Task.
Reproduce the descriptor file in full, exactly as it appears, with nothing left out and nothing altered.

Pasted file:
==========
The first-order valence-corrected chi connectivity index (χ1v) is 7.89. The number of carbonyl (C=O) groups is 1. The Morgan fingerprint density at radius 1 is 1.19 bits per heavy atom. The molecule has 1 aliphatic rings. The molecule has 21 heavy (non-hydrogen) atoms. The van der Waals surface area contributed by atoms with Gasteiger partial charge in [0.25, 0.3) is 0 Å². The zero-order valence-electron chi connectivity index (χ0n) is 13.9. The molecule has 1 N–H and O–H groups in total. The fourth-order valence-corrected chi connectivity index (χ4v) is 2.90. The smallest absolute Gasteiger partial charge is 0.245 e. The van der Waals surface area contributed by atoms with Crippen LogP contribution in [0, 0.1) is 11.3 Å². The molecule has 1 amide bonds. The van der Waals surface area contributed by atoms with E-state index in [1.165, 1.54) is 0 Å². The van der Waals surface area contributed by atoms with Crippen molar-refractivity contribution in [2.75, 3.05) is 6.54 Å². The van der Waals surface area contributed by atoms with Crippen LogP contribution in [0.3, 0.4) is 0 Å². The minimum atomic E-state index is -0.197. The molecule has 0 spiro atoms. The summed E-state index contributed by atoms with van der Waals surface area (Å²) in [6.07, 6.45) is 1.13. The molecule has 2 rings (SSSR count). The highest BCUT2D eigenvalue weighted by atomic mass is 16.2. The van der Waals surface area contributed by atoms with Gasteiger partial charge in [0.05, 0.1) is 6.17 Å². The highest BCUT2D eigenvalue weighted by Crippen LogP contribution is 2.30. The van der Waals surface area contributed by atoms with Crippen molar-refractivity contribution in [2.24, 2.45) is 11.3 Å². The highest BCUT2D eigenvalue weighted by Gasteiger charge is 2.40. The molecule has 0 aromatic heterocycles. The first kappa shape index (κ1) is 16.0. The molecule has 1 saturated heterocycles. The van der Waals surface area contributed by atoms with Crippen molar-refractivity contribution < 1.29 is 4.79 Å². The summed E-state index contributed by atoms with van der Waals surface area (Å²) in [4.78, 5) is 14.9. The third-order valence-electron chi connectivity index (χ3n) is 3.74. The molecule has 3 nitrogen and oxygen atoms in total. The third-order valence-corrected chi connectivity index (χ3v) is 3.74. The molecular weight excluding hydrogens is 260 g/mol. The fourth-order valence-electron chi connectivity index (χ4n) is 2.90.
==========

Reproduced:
The first-order valence-corrected chi connectivity index (χ1v) is 7.89. The number of carbonyl (C=O) groups is 1. The Morgan fingerprint density at radius 1 is 1.19 bits per heavy atom. The molecule has 1 aliphatic rings. The molecule has 21 heavy (non-hydrogen) atoms. The van der Waals surface area contributed by atoms with Gasteiger partial charge in [0.25, 0.3) is 0 Å². The zero-order valence-electron chi connectivity index (χ0n) is 13.9. The molecule has 1 N–H and O–H groups in total. The fourth-order valence-corrected chi connectivity index (χ4v) is 2.90. The smallest absolute Gasteiger partial charge is 0.245 e. The van der Waals surface area contributed by atoms with Crippen LogP contribution in [0, 0.1) is 11.3 Å². The molecule has 1 amide bonds. The van der Waals surface area contributed by atoms with E-state index in [1.165, 1.54) is 0 Å². The van der Waals surface area contributed by atoms with Crippen molar-refractivity contribution in [2.75, 3.05) is 6.54 Å². The van der Waals surface area contributed by atoms with Crippen LogP contribution in [0.3, 0.4) is 0 Å². The minimum atomic E-state index is -0.197. The molecule has 0 spiro atoms. The summed E-state index contributed by atoms with van der Waals surface area (Å²) in [6.07, 6.45) is 1.13. The molecule has 2 rings (SSSR count). The highest BCUT2D eigenvalue weighted by atomic mass is 16.2. The van der Waals surface area contributed by atoms with Gasteiger partial charge in [0.05, 0.1) is 6.17 Å². The highest BCUT2D eigenvalue weighted by Crippen LogP contribution is 2.30. The van der Waals surface area contributed by atoms with Crippen molar-refractivity contribution in [2.24, 2.45) is 11.3 Å². The highest BCUT2D eigenvalue weighted by Gasteiger charge is 2.40. The molecule has 0 aromatic heterocycles. The first kappa shape index (κ1) is 16.0. The molecule has 1 saturated heterocycles. The van der Waals surface area contributed by atoms with Crippen molar-refractivity contribution < 1.29 is 4.79 Å². The summed E-state index contributed by atoms with van der Waals surface area (Å²) in [4.78, 5) is 14.9. The third-order valence-electron chi connectivity index (χ3n) is 3.74. The molecule has 3 nitrogen and oxygen atoms in total. The third-order valence-corrected chi connectivity index (χ3v) is 3.74. The molecular weight excluding hydrogens is 260 g/mol. The fourth-order valence-electron chi connectivity index (χ4n) is 2.90.